Alun Wyn Jones describes an “honor and privilege” as he prepares for his 150th cap


Alun Wyn Jones has described it as “an honor and a privilege” as he prepares to win his 150th cap in Wales and make rugby union history.

The 36-year-old returns to the Wales starting XI against Guinness Six Nations opponents Italy on Saturday.

It is his first appearance in more than four months after undergoing two surgeries after suffering a shoulder injury in Wales’ Autumn Nations Series loss to New Zealand.

Lock Jones’ latest milestone means he will become the first player in international rugby to make 150 caps for his country.

He broke former New Zealand captain Richie McCaw’s world record of 148 Test match appearances in October 2020, having played 140 Wales games and taking part in nine British and Irish Lions Tests at the time.

Due to the coronavirus pandemic, this delayed Six Nations appointment with Scotland was played behind closed doors at the Parc y Scarlets in Llanelli.

But this weekend, more than 60,000 spectators are expected at Principality Stadium to celebrate one of Wales’ greatest rugby players of all time, who has made 150 for Wales and 162 Test matches after three other Lions games last summer.

“To be the first to do something is an honor and a privilege,” Jones said in a video interview released by Welsh Rugby Union.

“But I think doing it for Wales and wearing that shirt as often as I have is not a waste for me, especially when you realize what rugby means to the nation.

“There will be people who have played far more rugby games than I have for their local clubs across Wales.

“They have their place in their local history and I have people here who saw me coming on this team as a kid and now they’re going to see me take my kids for 150 appearances.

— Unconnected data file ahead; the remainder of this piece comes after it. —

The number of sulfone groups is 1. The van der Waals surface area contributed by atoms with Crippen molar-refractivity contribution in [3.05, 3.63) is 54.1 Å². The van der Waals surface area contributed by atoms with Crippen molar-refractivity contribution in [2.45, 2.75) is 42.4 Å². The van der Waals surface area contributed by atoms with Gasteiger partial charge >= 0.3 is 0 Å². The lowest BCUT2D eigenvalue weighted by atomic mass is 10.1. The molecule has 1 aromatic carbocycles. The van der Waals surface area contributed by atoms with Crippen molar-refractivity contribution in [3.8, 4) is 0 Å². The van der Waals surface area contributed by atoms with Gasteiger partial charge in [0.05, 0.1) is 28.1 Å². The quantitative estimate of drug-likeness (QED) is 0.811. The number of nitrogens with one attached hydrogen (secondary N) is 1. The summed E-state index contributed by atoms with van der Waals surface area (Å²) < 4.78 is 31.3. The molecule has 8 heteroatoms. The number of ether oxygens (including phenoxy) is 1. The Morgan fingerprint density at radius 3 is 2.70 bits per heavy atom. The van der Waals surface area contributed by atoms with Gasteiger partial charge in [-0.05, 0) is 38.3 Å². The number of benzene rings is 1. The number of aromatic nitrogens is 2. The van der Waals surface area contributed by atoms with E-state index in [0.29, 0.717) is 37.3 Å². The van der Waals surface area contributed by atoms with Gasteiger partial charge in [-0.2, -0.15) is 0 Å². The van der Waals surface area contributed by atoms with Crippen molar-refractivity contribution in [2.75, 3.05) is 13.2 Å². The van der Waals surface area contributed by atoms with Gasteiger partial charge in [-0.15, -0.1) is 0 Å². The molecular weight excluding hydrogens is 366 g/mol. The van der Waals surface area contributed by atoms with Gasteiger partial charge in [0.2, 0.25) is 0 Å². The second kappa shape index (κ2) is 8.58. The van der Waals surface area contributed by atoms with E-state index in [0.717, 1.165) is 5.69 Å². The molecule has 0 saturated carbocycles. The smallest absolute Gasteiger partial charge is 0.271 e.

Having my family, wife and daughters there is huge for me

Alun Wyn Jones

“Obviously, I’ve been fortunate to have hit quite a few milestones already — or at least that’s what people keep telling me.

“My first (test) was in Patagonia, 50th was in Twickenham and my 100th was in Eden Park, New Zealand.

“Of course my family couldn’t come when I set the world record in Parc y Scarlets in the Nations Cup. Having my family (on Saturday) and my wife and daughters there is huge for me.

“That’s the meaning of the milestone or whatever you want to call it, and the day. The weekend means nothing if we don’t win.”

As he did after a shoulder problem before the Lions tour to South Africa last summer, Jones’ recent comeback has come ahead of schedule after most forecasts indicated he would miss the entire Six Nations.

“We formulated a plan fairly quickly – within two weeks of the New Zealand game,” he added. “A few surgeries were necessary, not only because of injuries in the summer but also beyond.

“I was given a goal to work towards fairly early on and that was the plan that was pushed forward.

“I obviously come into the (Wales) camp after six or seven weeks and you can see the leadership group has been great.

“To be honest the guys were great as someone who was late. I think for the most part they’re happy to see me again – I hope so anyway!

“I’ve been away from camp for too long and without a jersey but to come back and see how hard the guys have been working has been really gratifying.” Alun Wyn Jones describes an “honor and privilege” as he prepares for his 150th cap

Andrew Schnitker

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